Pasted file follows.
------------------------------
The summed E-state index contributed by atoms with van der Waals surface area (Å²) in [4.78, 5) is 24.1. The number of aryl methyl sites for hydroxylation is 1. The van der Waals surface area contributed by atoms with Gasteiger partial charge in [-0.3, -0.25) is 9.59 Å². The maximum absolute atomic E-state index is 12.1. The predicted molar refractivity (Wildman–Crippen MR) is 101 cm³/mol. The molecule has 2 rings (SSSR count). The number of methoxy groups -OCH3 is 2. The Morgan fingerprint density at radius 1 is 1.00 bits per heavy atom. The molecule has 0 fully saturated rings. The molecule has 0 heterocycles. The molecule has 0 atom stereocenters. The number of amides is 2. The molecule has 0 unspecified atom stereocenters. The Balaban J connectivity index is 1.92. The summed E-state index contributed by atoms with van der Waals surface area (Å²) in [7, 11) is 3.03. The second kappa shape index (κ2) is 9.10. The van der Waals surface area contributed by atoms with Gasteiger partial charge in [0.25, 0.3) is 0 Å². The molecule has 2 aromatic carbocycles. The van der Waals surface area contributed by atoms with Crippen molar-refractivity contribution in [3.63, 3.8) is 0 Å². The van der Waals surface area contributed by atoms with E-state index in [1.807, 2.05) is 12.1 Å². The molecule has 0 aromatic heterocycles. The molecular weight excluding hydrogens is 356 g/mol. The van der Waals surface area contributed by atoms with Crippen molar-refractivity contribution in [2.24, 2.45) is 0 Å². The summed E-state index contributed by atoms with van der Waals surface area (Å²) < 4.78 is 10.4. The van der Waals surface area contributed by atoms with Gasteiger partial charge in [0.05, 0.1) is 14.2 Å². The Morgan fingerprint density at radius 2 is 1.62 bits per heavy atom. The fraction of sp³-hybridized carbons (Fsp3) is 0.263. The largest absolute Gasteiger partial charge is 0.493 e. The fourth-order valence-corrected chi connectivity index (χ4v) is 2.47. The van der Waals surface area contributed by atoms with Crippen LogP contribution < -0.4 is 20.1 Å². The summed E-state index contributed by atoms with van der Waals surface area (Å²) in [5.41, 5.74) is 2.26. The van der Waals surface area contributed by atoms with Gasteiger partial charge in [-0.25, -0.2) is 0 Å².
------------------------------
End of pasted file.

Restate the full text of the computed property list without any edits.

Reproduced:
The summed E-state index contributed by atoms with van der Waals surface area (Å²) in [4.78, 5) is 24.1. The number of aryl methyl sites for hydroxylation is 1. The van der Waals surface area contributed by atoms with Gasteiger partial charge in [-0.3, -0.25) is 9.59 Å². The maximum absolute atomic E-state index is 12.1. The predicted molar refractivity (Wildman–Crippen MR) is 101 cm³/mol. The molecule has 2 rings (SSSR count). The number of methoxy groups -OCH3 is 2. The Morgan fingerprint density at radius 1 is 1.00 bits per heavy atom. The molecule has 0 fully saturated rings. The molecule has 0 heterocycles. The molecule has 0 atom stereocenters. The number of amides is 2. The molecule has 0 unspecified atom stereocenters. The Balaban J connectivity index is 1.92. The summed E-state index contributed by atoms with van der Waals surface area (Å²) in [7, 11) is 3.03. The second kappa shape index (κ2) is 9.10. The van der Waals surface area contributed by atoms with Gasteiger partial charge in [0.25, 0.3) is 0 Å². The molecule has 2 aromatic carbocycles. The van der Waals surface area contributed by atoms with Crippen molar-refractivity contribution in [3.63, 3.8) is 0 Å². The van der Waals surface area contributed by atoms with E-state index in [1.807, 2.05) is 12.1 Å². The molecule has 0 aromatic heterocycles. The molecular weight excluding hydrogens is 356 g/mol. The van der Waals surface area contributed by atoms with Crippen molar-refractivity contribution in [2.24, 2.45) is 0 Å². The summed E-state index contributed by atoms with van der Waals surface area (Å²) < 4.78 is 10.4. The van der Waals surface area contributed by atoms with Gasteiger partial charge in [0.05, 0.1) is 14.2 Å². The Morgan fingerprint density at radius 2 is 1.62 bits per heavy atom. The fraction of sp³-hybridized carbons (Fsp3) is 0.263. The largest absolute Gasteiger partial charge is 0.493 e. The fourth-order valence-corrected chi connectivity index (χ4v) is 2.47. The van der Waals surface area contributed by atoms with Crippen LogP contribution < -0.4 is 20.1 Å². The summed E-state index contributed by atoms with van der Waals surface area (Å²) in [5.41, 5.74) is 2.26. The van der Waals surface area contributed by atoms with Gasteiger partial charge in [-0.25, -0.2) is 0 Å².